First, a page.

The Case for an Aviation English Screening Tool for US Flight Schools

Jena Kathryn Lynch, Adriana Mendes Porcellato
2020 The ESPecialist: Research in Language for Specific Purposes  
This article makes the case for an aviation English test which screens and assesses incoming non-native English-speaking flight students to US flight training organizations. The need for such a test arises from the lack of standardization in flight students' aviation English proficiency assessments throughout their flight training and the potential negative consequences of inadequate proficiency for students, training centers, and other stakeholders. Looking into proficiency tests that are used
more » ... tests that are used as screening measures in other domains, it becomes clear that an adequate screening test for flight training candidates is needed. An existing proficiency test specifically designed for flight and ATC training candidates is also discussed. Results of this investigation point to two main conclusions: first, there is a need for a deeper understanding of the flight training domain through observation, collection and analysis of written and spoken texts in a variety of genres and registers that are typical of the flight training context; second, the necessity remains for a screening tool that takes into account the specificities of the flight training domain. RESUMO Este artigo argumenta a favor da implementação de um teste de inglês para aviação que avalie e selecione estudantes de aviação falantes não nativos de inglês que queiram ingressar em uma escola de aviação civil nos EUA. A necessidade por esse tipo de teste surge da falta de padronização na avaliação da proficiência em inglês para aviação dos estudantes durante seu treinamento de voo e das potenciais consequências negativas que uma proficiência inadequada pode trazer para os alunos, as escolas de aviação e as outras partes envolvidas. Ao examinar os testes de proficiência utilizados como método de seleção em outros contextos, desponta a necessidade de criar um teste próprio para candidatos à formação de pilotos. Analisa-se também um teste de proficiência criado especialmente para candidatos à formação de pilotos e controladores. Os resultados dessa investigação apontam para duas conclusões: em primeiro lugar, precisa-se alcançar um maior entendimento do contexto de treinamento dos pilotos por meio de observações, coletas e análises de dados escritos e orais nos diversos gêneros e registros que são típicos desse ambiente; em segundo lugar, permanece a necessidade de um instrumento de avaliação que leve em consideração as especificidades do contexto de treinamento dos pilotos. Volume 41 | Número 4 | Ano 2020 revista.pucsp.br/esp | ISSN: Organization Document 9835 uses the term "aviation language" to encompass the language used within the aviation industry for a wide variety of training and operational purposes (2010, 3-2).Under the umbrella of aviation English, a variety of smaller subsets exist, such as plain language, aeronautical radiotelephony communication, and standardized phraseology (ICAO, 2010). Tosqui-Lucks and Silva (this volume) and Roberts and Orr (2020) acknowledge that the term Aviation English is commonly, and at times confusingly, used to refer to language used in many different contexts within aviation. Without overlooking the importance of clearer naming conventions for the subsets of aviation English, articulated by Tosqui-Lucks and Silva (this volume) as a means to more targeted teaching and testing in the global aviation community, in the current discussion, the term "aviation English" is used to cover the breadth of English used during flight training. This choice can be justified in that the English used for flight training includes both aeronautical radiotelephony communications and "other uses of English in the communication between multiple aviation professionals" (SCARAMUCCI; TOSQUI-LUCKS; DAMIÃO, 2018 p. 296-297 apud TOSQUI-LUCKS; SILVA, this volume). More illustration of the context of flight training, and thus a clearer illustration of the English used during flight training, follows later in the current discussion. International requirements for operational pilots and ATCOs The International Civil Aviation Organization (ICAO) has promoted the importance of oral English proficiency specific to aviation operations in a globalized world. In Document 9835 their Language Proficiency Requirements (LPRs) and guidance to member states on training and test harmonization shed light on the importance of English proficiency, and the need for plain language (beyond the standard phraseology) proficiency in particular (ICAO, 2010). The LPRs describe proficiency levels for professional pilots and air traffic controllers in terms of pronunciation, structure, vocabulary, fluency, comprehension, and interaction, using a scale from Pre-elementary level 1 to Expert level 6. In ICAO member states, the candidate must earn a rating at or above Operational Level 4 to be eligible for licensure but, since there is little regulation/standardization on how the tests need to be structured, we agree with Friginal et al. (2020, p. 206) that "Aviation English testing remains a widely unregulated industry". The ICAO LPRs have been widely evaluated and debated; however, for the current discussion,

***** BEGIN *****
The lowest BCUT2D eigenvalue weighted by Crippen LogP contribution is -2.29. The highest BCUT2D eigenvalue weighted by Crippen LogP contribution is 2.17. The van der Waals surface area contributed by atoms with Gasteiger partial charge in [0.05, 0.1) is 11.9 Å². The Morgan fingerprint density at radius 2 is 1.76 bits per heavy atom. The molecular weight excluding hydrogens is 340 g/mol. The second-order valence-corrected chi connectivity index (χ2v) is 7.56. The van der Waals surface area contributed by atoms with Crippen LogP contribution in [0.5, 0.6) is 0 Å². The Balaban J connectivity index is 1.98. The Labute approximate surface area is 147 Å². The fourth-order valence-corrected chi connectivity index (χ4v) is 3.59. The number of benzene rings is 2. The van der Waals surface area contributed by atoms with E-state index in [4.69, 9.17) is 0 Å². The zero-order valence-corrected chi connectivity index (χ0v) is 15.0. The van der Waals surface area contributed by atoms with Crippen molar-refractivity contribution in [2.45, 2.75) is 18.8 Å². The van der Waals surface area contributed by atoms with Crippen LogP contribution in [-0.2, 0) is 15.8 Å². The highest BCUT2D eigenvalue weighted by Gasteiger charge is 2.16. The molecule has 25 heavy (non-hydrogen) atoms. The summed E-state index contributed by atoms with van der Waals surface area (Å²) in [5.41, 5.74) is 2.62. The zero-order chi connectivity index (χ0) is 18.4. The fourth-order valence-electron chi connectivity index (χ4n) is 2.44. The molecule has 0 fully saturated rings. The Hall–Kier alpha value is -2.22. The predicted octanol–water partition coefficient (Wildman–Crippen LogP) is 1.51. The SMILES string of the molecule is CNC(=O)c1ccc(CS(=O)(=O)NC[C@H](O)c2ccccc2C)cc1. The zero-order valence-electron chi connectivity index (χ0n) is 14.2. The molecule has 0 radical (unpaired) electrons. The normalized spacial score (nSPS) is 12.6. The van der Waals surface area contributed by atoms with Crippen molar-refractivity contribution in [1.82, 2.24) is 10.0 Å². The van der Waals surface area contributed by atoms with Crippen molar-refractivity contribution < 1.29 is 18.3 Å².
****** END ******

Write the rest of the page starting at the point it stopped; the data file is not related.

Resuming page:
doi:10.23925/2318-7115.2020v41i4a8 fatcat:lu3q2vnumbegfnux7afjlxwz6u